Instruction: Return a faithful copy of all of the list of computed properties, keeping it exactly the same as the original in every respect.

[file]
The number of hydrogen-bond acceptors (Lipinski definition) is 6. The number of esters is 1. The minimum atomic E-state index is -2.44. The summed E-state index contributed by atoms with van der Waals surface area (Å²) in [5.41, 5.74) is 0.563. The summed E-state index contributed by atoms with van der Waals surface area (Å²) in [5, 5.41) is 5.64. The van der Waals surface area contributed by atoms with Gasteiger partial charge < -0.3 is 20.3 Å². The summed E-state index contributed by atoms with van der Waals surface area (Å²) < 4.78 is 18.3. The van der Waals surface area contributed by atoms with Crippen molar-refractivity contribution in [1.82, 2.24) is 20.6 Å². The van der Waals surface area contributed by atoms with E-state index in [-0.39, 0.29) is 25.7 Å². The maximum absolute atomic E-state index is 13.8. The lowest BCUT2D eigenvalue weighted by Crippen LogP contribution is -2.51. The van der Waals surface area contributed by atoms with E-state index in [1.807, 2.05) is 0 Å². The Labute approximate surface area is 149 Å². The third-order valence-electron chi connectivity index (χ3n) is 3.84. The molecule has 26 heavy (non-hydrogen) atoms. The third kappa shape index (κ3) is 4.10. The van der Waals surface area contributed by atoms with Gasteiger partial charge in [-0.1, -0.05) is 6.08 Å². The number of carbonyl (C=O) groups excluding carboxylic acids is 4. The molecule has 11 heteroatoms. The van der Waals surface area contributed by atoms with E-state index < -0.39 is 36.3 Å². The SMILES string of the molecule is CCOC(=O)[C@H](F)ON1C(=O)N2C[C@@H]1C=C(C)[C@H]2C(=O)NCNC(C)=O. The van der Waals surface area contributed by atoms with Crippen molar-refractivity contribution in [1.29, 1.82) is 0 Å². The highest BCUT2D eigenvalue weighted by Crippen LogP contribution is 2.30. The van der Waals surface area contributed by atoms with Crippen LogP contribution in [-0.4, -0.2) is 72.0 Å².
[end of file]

The number of hydrogen-bond acceptors (Lipinski definition) is 6. The number of esters is 1. The minimum atomic E-state index is -2.44. The summed E-state index contributed by atoms with van der Waals surface area (Å²) in [5.41, 5.74) is 0.563. The summed E-state index contributed by atoms with van der Waals surface area (Å²) in [5, 5.41) is 5.64. The van der Waals surface area contributed by atoms with Gasteiger partial charge < -0.3 is 20.3 Å². The summed E-state index contributed by atoms with van der Waals surface area (Å²) < 4.78 is 18.3. The van der Waals surface area contributed by atoms with Crippen molar-refractivity contribution in [1.82, 2.24) is 20.6 Å². The van der Waals surface area contributed by atoms with E-state index in [-0.39, 0.29) is 25.7 Å². The maximum absolute atomic E-state index is 13.8. The lowest BCUT2D eigenvalue weighted by Crippen LogP contribution is -2.51. The van der Waals surface area contributed by atoms with E-state index in [1.807, 2.05) is 0 Å². The Labute approximate surface area is 149 Å². The third-order valence-electron chi connectivity index (χ3n) is 3.84. The molecule has 26 heavy (non-hydrogen) atoms. The third kappa shape index (κ3) is 4.10. The van der Waals surface area contributed by atoms with Gasteiger partial charge in [-0.1, -0.05) is 6.08 Å². The number of carbonyl (C=O) groups excluding carboxylic acids is 4. The molecule has 11 heteroatoms. The van der Waals surface area contributed by atoms with E-state index < -0.39 is 36.3 Å². The SMILES string of the molecule is CCOC(=O)[C@H](F)ON1C(=O)N2C[C@@H]1C=C(C)[C@H]2C(=O)NCNC(C)=O. The van der Waals surface area contributed by atoms with Crippen molar-refractivity contribution in [1.29, 1.82) is 0 Å². The highest BCUT2D eigenvalue weighted by Crippen LogP contribution is 2.30. The van der Waals surface area contributed by atoms with Crippen LogP contribution in [-0.4, -0.2) is 72.0 Å².